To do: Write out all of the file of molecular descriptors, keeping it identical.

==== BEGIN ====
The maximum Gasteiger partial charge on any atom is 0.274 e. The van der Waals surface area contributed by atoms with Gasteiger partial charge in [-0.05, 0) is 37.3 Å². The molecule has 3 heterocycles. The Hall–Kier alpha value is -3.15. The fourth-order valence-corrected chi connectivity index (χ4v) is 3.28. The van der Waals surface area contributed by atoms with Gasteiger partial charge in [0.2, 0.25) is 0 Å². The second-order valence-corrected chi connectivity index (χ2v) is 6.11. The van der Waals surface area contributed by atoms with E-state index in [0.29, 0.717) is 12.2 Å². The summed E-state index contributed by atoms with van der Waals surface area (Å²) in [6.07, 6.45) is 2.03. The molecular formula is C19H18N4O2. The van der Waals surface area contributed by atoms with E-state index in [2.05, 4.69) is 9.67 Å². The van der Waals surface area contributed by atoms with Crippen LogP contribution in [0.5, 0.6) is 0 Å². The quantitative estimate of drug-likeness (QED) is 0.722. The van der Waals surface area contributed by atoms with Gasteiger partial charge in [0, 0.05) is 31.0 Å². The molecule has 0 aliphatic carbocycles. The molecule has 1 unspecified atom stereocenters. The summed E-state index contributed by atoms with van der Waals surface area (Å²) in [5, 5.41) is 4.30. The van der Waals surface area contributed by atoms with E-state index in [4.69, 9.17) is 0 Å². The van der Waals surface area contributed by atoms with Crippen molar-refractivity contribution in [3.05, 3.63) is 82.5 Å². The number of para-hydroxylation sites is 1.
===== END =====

The maximum Gasteiger partial charge on any atom is 0.274 e. The van der Waals surface area contributed by atoms with Gasteiger partial charge in [-0.05, 0) is 37.3 Å². The molecule has 3 heterocycles. The Hall–Kier alpha value is -3.15. The fourth-order valence-corrected chi connectivity index (χ4v) is 3.28. The van der Waals surface area contributed by atoms with Gasteiger partial charge in [0.2, 0.25) is 0 Å². The second-order valence-corrected chi connectivity index (χ2v) is 6.11. The van der Waals surface area contributed by atoms with E-state index in [0.29, 0.717) is 12.2 Å². The summed E-state index contributed by atoms with van der Waals surface area (Å²) in [6.07, 6.45) is 2.03. The molecular formula is C19H18N4O2. The van der Waals surface area contributed by atoms with E-state index in [2.05, 4.69) is 9.67 Å². The van der Waals surface area contributed by atoms with Crippen LogP contribution in [0.5, 0.6) is 0 Å². The quantitative estimate of drug-likeness (QED) is 0.722. The van der Waals surface area contributed by atoms with Gasteiger partial charge in [0, 0.05) is 31.0 Å². The molecule has 0 aliphatic carbocycles. The molecule has 1 unspecified atom stereocenters. The summed E-state index contributed by atoms with van der Waals surface area (Å²) in [5, 5.41) is 4.30. The van der Waals surface area contributed by atoms with E-state index in [4.69, 9.17) is 0 Å². The van der Waals surface area contributed by atoms with Crippen molar-refractivity contribution in [3.05, 3.63) is 82.5 Å². The number of para-hydroxylation sites is 1.